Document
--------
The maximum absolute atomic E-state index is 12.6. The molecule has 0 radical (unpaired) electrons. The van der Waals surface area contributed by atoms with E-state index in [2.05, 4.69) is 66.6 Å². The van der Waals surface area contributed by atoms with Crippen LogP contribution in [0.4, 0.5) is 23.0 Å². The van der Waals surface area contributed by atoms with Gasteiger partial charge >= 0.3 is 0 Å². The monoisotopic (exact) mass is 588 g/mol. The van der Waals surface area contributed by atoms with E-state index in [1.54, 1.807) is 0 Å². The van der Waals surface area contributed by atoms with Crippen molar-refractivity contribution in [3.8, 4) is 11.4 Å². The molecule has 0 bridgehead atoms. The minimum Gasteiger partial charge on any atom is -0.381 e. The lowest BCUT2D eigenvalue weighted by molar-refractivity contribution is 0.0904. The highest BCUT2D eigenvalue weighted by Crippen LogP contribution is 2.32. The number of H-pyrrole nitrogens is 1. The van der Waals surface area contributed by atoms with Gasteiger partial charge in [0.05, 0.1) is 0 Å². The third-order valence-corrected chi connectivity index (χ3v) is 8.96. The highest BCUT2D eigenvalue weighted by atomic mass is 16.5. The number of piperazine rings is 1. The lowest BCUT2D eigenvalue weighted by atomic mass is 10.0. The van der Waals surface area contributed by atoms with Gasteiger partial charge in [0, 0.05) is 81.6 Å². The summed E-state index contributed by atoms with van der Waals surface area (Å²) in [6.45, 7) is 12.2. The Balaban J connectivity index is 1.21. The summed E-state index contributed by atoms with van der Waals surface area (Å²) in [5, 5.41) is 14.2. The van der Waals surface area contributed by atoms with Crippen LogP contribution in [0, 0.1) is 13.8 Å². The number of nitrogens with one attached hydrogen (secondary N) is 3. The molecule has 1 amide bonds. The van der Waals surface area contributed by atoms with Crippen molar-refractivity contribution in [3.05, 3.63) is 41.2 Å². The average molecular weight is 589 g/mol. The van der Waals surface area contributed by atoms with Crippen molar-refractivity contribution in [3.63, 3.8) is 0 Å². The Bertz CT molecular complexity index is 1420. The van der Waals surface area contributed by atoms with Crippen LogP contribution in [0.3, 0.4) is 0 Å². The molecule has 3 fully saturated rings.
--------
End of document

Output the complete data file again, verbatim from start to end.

The maximum absolute atomic E-state index is 12.6. The molecule has 0 radical (unpaired) electrons. The van der Waals surface area contributed by atoms with E-state index in [2.05, 4.69) is 66.6 Å². The van der Waals surface area contributed by atoms with Crippen LogP contribution in [0.4, 0.5) is 23.0 Å². The van der Waals surface area contributed by atoms with Gasteiger partial charge >= 0.3 is 0 Å². The monoisotopic (exact) mass is 588 g/mol. The van der Waals surface area contributed by atoms with E-state index in [1.54, 1.807) is 0 Å². The van der Waals surface area contributed by atoms with Crippen molar-refractivity contribution in [3.8, 4) is 11.4 Å². The molecule has 0 bridgehead atoms. The minimum Gasteiger partial charge on any atom is -0.381 e. The lowest BCUT2D eigenvalue weighted by molar-refractivity contribution is 0.0904. The highest BCUT2D eigenvalue weighted by Crippen LogP contribution is 2.32. The number of H-pyrrole nitrogens is 1. The van der Waals surface area contributed by atoms with Gasteiger partial charge in [0.05, 0.1) is 0 Å². The third-order valence-corrected chi connectivity index (χ3v) is 8.96. The highest BCUT2D eigenvalue weighted by atomic mass is 16.5. The number of piperazine rings is 1. The lowest BCUT2D eigenvalue weighted by atomic mass is 10.0. The van der Waals surface area contributed by atoms with Gasteiger partial charge in [0, 0.05) is 81.6 Å². The summed E-state index contributed by atoms with van der Waals surface area (Å²) in [6.45, 7) is 12.2. The Balaban J connectivity index is 1.21. The summed E-state index contributed by atoms with van der Waals surface area (Å²) in [5, 5.41) is 14.2. The van der Waals surface area contributed by atoms with Crippen LogP contribution in [0, 0.1) is 13.8 Å². The number of nitrogens with one attached hydrogen (secondary N) is 3. The molecule has 1 amide bonds. The van der Waals surface area contributed by atoms with Crippen molar-refractivity contribution in [3.05, 3.63) is 41.2 Å². The average molecular weight is 589 g/mol. The van der Waals surface area contributed by atoms with Crippen molar-refractivity contribution in [3.63, 3.8) is 0 Å². The Bertz CT molecular complexity index is 1420. The van der Waals surface area contributed by atoms with Crippen LogP contribution in [0.3, 0.4) is 0 Å². The molecule has 3 fully saturated rings.